Today we took the first steps to finding answers to some of these questions. Today was the second day of our three day 1st Asian EEHV Strategy Meeting, hosted by Wildlife Reserves Singapore. Thirty three veterinarians, conservationists, researchers and elephant specialists from eight elephant range countries as well as Singapore, the Netherlands, Canada and the US came together to share information and discuss priorities and plan our next steps in regard to EEHV in Asia. The largest regional need identified was the need to increase awareness and education about EEHV in all groups including  those taking care of the elephants every day (the mahouts) as well as elephant and wildlife veterinarians, veterinary colleges, and government officials. Another important issue identified was the need to establish more laboratories that can diagnose EEHV within range countries;  currently, of 13 elephant range countries, only 3 have EEHV diagnostic capabilities (India, Thailand, and Indonesia). EEHV can cause death within 1 to 2 days of the start of visible illness, making close availability of diagnostic laboratories of paramount importance.Asian Elephant Baylor-0489-1886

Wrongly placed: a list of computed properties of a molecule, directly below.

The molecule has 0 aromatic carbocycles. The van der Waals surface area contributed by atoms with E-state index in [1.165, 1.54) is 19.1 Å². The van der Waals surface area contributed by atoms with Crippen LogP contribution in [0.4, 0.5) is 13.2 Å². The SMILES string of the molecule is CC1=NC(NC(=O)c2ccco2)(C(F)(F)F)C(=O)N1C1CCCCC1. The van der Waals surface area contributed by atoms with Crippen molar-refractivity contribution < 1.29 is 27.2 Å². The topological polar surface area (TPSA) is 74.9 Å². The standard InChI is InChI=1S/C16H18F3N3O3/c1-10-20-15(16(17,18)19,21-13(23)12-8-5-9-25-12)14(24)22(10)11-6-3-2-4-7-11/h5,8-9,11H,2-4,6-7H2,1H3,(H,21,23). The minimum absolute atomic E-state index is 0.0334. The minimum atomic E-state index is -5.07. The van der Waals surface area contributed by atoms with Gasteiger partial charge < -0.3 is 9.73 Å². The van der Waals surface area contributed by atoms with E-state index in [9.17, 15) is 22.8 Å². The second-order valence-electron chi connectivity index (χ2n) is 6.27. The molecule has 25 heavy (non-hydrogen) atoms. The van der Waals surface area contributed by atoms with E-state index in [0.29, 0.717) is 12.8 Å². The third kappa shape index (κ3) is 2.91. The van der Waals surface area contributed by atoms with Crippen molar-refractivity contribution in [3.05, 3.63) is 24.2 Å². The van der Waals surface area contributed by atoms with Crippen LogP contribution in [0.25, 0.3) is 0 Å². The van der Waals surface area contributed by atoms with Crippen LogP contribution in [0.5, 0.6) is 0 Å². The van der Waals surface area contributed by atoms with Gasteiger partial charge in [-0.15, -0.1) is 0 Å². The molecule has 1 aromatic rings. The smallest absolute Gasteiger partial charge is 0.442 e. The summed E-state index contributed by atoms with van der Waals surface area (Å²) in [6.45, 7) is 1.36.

A third priority identified was the need to learn more about the impact of EEHV on Asian elephant populations in range countries. Together, we identified 62 cases of EEHV in five of the range countries represented at our meeting (India, Myanmar, Indonesia, Thailand, and Cambodia), with 3 of these 62 elephants surviving infection with intensive treatment by Thai veterinarians. Of the 59 identified EEHV fatalities, 47 were in captive elephants and 12 were documented in wild elephants in India, where wildlife veterinarians already have an extensive monitoring and necropsy protocol. We now know for certain that EEHV-associated mortalities occur in wild elephants, and need to learn much more about its prevalence in and impact on wild populations.

It was a long day and long laundry list of needs and problems to address…. Wherever do we start…. Stay tuned next time for the answers! (well, at least some of them…..)